Given the recent events that have transpired in Anguilla, it is incumbent on us as a people to think long and hard about what’s happening to us.  What is it that the people we elected to represent us are doing? For far too long we have been too accommodating a people, and it’s about time that we stop being a passive people and become active in our democracy if it can be called that. The apathy that has overtaken us is just unbelievable. I’m not being facetious here, but given the way our government has run things, what else can one say.  

The time has come for those lazy hacks who can’t point to one thing that they’ve done for the people to seek another line of employment.  Of course, they will point to the recent activity on the island and take credit for it, but we need to remind them that it was the 60 million pounds from the British government that’s responsible for that.  At the risk of sounding redundant, we need leaders who are not indebted to anyone, and that is why the voter revision or clean up if you will, and campaign financing reform are needed now more than ever. We need to get back to the rule of law if we are to survive as a nation.

Anguilla is once again at a time and place where who we elect will decide our future.  We have been the unwitting victims of our own governments. We have seen them play fast and loose with our inheritances. We have gone from being the gold standard to being the butt of everyone’s jokes. We have gone from having two local banks founded by Anguillians to having a bridge bank which I will call Victor’s folly.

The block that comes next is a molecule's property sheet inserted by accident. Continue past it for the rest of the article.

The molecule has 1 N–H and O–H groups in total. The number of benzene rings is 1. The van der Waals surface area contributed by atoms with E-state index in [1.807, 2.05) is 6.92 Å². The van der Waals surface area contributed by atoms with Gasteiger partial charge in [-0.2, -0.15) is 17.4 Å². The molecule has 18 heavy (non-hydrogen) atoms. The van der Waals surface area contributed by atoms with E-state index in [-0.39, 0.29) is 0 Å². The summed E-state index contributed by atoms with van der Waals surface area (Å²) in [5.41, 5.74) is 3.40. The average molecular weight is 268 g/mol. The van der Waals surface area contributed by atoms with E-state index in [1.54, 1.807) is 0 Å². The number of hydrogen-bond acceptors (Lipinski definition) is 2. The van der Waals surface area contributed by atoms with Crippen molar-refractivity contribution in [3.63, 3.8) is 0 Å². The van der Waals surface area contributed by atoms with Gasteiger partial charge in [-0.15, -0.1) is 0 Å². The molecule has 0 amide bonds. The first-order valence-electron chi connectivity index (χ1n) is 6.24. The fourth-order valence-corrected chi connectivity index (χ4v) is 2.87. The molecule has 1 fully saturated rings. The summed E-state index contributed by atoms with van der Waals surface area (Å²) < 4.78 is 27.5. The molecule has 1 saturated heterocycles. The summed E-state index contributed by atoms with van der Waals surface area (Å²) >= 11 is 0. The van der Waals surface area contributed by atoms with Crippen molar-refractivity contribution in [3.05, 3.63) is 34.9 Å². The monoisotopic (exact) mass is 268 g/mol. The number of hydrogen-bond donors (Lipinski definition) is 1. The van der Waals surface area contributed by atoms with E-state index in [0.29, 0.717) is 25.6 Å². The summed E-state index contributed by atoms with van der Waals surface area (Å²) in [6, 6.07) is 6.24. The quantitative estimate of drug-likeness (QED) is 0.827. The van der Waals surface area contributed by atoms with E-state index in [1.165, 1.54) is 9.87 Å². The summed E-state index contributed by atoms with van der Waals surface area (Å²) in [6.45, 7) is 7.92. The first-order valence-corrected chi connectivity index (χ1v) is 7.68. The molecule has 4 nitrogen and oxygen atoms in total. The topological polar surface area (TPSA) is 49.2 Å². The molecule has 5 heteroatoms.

We have paid for a banking report which we are yet to see.  Our so-called bridge bank will have to be sold but in the meantime, if you want to withdraw funds from your own account, you will have to pay a buck and a half for the privilege.  What have we wrought, or should I say what they have wrought. So you see like that jackass that I introduced you to in my introduction, we are still being beaten about the head in addition to other parts of the body, and I do believe that they still haven’t attracted our attention.

So to those who are in power right now, I will echo Oliver Cromwell’s sentiments once more. “You have stayed around too long for any good you have done lately…” so to those of you who have clogged up the halls of our House of Assembly for the last four-plus years, I say, “away with you.  In the name of God, go.” Till next time, God bless Anguilla.

Related:

Part 1

Part 2